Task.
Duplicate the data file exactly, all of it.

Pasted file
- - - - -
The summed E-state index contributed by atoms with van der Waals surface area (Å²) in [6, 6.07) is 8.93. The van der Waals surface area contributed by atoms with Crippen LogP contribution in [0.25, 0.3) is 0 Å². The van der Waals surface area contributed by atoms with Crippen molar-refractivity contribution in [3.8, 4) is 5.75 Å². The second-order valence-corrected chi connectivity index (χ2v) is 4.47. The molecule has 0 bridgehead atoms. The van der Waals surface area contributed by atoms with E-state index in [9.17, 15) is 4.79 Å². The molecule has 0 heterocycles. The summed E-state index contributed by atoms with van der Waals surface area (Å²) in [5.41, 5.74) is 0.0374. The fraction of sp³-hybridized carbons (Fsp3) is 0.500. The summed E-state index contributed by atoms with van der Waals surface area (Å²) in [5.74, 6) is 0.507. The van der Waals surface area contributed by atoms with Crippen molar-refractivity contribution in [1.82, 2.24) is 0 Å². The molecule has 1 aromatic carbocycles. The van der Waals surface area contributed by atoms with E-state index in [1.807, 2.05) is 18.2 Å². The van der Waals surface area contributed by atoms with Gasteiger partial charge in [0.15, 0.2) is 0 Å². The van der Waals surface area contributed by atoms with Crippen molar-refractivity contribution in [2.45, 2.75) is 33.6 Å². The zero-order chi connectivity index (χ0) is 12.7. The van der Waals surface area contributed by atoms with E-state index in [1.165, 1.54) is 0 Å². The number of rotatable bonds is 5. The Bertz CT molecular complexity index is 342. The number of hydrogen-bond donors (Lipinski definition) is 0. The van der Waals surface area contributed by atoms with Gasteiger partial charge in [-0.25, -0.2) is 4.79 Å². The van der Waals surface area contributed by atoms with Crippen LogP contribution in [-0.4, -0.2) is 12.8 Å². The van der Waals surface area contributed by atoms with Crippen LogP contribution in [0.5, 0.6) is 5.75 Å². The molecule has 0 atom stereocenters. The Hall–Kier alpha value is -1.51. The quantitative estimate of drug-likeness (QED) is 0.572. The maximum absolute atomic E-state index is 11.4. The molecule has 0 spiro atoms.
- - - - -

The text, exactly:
The summed E-state index contributed by atoms with van der Waals surface area (Å²) in [6, 6.07) is 8.93. The van der Waals surface area contributed by atoms with Crippen LogP contribution in [0.25, 0.3) is 0 Å². The van der Waals surface area contributed by atoms with Crippen molar-refractivity contribution in [3.8, 4) is 5.75 Å². The second-order valence-corrected chi connectivity index (χ2v) is 4.47. The molecule has 0 bridgehead atoms. The van der Waals surface area contributed by atoms with E-state index in [9.17, 15) is 4.79 Å². The molecule has 0 heterocycles. The summed E-state index contributed by atoms with van der Waals surface area (Å²) in [5.41, 5.74) is 0.0374. The fraction of sp³-hybridized carbons (Fsp3) is 0.500. The summed E-state index contributed by atoms with van der Waals surface area (Å²) in [5.74, 6) is 0.507. The van der Waals surface area contributed by atoms with Crippen molar-refractivity contribution in [1.82, 2.24) is 0 Å². The molecule has 1 aromatic carbocycles. The van der Waals surface area contributed by atoms with E-state index in [1.807, 2.05) is 18.2 Å². The van der Waals surface area contributed by atoms with Gasteiger partial charge in [0.15, 0.2) is 0 Å². The van der Waals surface area contributed by atoms with Crippen molar-refractivity contribution in [2.45, 2.75) is 33.6 Å². The zero-order chi connectivity index (χ0) is 12.7. The van der Waals surface area contributed by atoms with E-state index in [1.165, 1.54) is 0 Å². The number of rotatable bonds is 5. The Bertz CT molecular complexity index is 342. The number of hydrogen-bond donors (Lipinski definition) is 0. The van der Waals surface area contributed by atoms with Gasteiger partial charge in [-0.25, -0.2) is 4.79 Å². The van der Waals surface area contributed by atoms with Crippen LogP contribution in [-0.4, -0.2) is 12.8 Å². The van der Waals surface area contributed by atoms with Crippen LogP contribution in [0.5, 0.6) is 5.75 Å². The molecule has 0 atom stereocenters. The Hall–Kier alpha value is -1.51. The quantitative estimate of drug-likeness (QED) is 0.572. The maximum absolute atomic E-state index is 11.4. The molecule has 0 spiro atoms.